Angus, a federal marshal in 1880s New Mexico, knew something mass shootings. Had you been around in those days and asked him, he might have one or two mass shootings. It happened mostly when the U.S. Army came into close contact with Indians. The worst one happened on December 29, 1890 at a place called Wounded Knee. The Army killed hundreds of hostiles, their women and children, and some livestock. The explanations were numerous, but chief among them was that the Lakota Sioux were “hostile.”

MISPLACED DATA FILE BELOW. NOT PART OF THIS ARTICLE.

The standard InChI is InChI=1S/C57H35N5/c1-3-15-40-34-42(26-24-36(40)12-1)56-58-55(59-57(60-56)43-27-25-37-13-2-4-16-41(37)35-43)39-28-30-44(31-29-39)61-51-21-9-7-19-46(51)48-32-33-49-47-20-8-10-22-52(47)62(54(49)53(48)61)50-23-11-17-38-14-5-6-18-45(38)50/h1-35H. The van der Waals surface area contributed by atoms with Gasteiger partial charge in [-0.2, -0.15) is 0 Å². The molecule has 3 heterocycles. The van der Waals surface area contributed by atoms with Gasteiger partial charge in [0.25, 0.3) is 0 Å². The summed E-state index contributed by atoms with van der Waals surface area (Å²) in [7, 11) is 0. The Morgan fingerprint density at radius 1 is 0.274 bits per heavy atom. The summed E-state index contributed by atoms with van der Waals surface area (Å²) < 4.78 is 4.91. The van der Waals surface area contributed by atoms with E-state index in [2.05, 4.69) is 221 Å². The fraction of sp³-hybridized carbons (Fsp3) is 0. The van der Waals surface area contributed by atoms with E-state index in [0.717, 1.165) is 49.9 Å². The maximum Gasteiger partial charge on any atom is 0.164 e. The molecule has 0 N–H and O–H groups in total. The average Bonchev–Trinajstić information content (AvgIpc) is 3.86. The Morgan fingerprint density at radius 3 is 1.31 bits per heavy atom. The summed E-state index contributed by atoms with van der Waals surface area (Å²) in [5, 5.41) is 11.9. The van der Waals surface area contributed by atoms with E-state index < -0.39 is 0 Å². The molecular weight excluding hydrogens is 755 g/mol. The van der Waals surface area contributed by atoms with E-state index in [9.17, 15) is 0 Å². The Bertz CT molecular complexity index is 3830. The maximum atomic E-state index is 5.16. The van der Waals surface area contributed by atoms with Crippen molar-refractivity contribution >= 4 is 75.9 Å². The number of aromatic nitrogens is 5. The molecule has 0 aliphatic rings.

Today’s mass shootings are most driven by mental illness, substance abuse, and a country awash in guns. On Sunday, July 26, 2015, the New York Times published an analysis of today’s mass shootings and asked the seminal question: what makes a mass shooter do it? The easy answer (guns in the wrong hands) gave way to a more nuanced point—“people looking for something larger than their own small lives—to be seen as a hero standing up for a cause.” But the NY Times also admitted that finding out why people seek solace in a spasm of bloodshed is unknowable. Maybe the difference is today’s twisted ideologies—killing for the sake of killing and the glorification of high velocity guns. It’s hard to take America back, or become a heavenly martyr when the only thing in your holster is a six-shooter.